I suggest that you go back to your client for further instructions and I will invoice you for my time as previously stated."
(n) On July 8, 2001, Mr. Stiles e-mailed Mr. Preston as follows:-
"I heard from your solicitors Freshfields last week. I wish to advise you that you are both bound by my standard terms and conditions of business which can be found at www.artloans.co.uk/ and I draw your attention to sections 5.5, 5.6, 5.7 in particular. I have sent an invoice to Freshfields for my time involved in replying to their letter and they in return will no doubt seek to be indemnified by you as their principal.
If you instruct Messrs. Freshfields again I will instruct my own highly priced solicitors and counsel and invoice you for it.
I do not take kindly to being made fun of by you nor being threatened with legal action when I have done nothing wrong."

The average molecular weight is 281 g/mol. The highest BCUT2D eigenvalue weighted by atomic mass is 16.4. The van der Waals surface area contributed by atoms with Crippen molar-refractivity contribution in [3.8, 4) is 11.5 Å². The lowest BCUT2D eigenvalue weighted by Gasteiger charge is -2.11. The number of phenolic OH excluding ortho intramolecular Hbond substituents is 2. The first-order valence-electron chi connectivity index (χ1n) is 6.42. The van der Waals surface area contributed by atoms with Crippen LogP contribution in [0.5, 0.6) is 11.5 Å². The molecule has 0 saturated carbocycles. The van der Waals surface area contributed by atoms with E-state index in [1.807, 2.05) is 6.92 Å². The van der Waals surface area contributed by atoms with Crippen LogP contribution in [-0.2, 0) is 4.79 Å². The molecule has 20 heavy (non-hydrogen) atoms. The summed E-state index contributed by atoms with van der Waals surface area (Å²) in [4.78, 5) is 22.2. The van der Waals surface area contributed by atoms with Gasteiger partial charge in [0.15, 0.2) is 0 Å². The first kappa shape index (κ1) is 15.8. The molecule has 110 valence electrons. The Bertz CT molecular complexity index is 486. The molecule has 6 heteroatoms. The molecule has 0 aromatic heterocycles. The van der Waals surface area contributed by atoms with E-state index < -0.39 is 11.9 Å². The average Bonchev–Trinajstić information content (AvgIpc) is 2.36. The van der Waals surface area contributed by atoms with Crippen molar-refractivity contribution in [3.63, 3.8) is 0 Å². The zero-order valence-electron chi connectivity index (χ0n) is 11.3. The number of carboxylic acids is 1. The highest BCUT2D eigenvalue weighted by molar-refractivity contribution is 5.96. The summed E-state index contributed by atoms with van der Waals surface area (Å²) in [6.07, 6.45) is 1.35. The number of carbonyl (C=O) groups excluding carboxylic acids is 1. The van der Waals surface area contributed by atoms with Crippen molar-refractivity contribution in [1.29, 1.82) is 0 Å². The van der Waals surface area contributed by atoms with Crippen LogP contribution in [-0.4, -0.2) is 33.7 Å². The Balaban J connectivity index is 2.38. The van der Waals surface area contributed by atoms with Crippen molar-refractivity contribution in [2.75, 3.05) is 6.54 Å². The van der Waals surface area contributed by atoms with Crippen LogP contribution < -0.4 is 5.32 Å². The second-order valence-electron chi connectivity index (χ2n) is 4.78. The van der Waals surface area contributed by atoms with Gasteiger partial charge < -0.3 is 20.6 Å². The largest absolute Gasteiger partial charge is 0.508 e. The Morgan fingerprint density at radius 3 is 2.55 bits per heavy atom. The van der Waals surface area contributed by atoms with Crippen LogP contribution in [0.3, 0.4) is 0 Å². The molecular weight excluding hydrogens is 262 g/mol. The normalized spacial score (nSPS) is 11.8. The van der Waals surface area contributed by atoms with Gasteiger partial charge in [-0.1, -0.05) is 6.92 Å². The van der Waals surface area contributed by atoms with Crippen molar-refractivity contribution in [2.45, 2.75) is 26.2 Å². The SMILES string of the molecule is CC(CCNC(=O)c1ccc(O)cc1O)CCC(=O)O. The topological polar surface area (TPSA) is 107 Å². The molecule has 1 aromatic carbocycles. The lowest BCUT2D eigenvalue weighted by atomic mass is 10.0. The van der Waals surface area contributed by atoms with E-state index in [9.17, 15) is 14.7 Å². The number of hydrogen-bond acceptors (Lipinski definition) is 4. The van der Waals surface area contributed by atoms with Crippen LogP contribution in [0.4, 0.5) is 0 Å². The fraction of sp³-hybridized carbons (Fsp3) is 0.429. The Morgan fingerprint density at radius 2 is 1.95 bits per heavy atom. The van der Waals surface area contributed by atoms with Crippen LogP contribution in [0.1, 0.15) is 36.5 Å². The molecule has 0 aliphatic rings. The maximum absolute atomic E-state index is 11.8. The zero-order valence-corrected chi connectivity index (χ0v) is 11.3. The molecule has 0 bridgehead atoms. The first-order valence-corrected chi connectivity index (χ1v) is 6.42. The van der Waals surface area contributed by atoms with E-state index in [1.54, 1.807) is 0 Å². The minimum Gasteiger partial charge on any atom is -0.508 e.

(o) The Respondent’s standard terms and conditions, were they to apply to a contract between the Respondent (the Company) and a Client, would impose a remarkable obligation on the Client to pay the Company’s legal (and other) expenses. Clause 5.7 (which is referred to in Mr. Stile’s e-mail of July 8) is as follows:-
"The Client agrees to pay the Company’s charges and indemnify the Company for any legal goods, performances, services undertaken or provided by the Company and for all costs and expenses (including legal fees and expenses on a solicitor and barrister and own Client basis) in respect of the recovery of any outstanding amounts due under this Contract or in respect of any claim or alleged claim by the Client against the Company howsoever arising, or in any other legal matter or dispute between the Client and the Company." (The Panelist’s emphasis).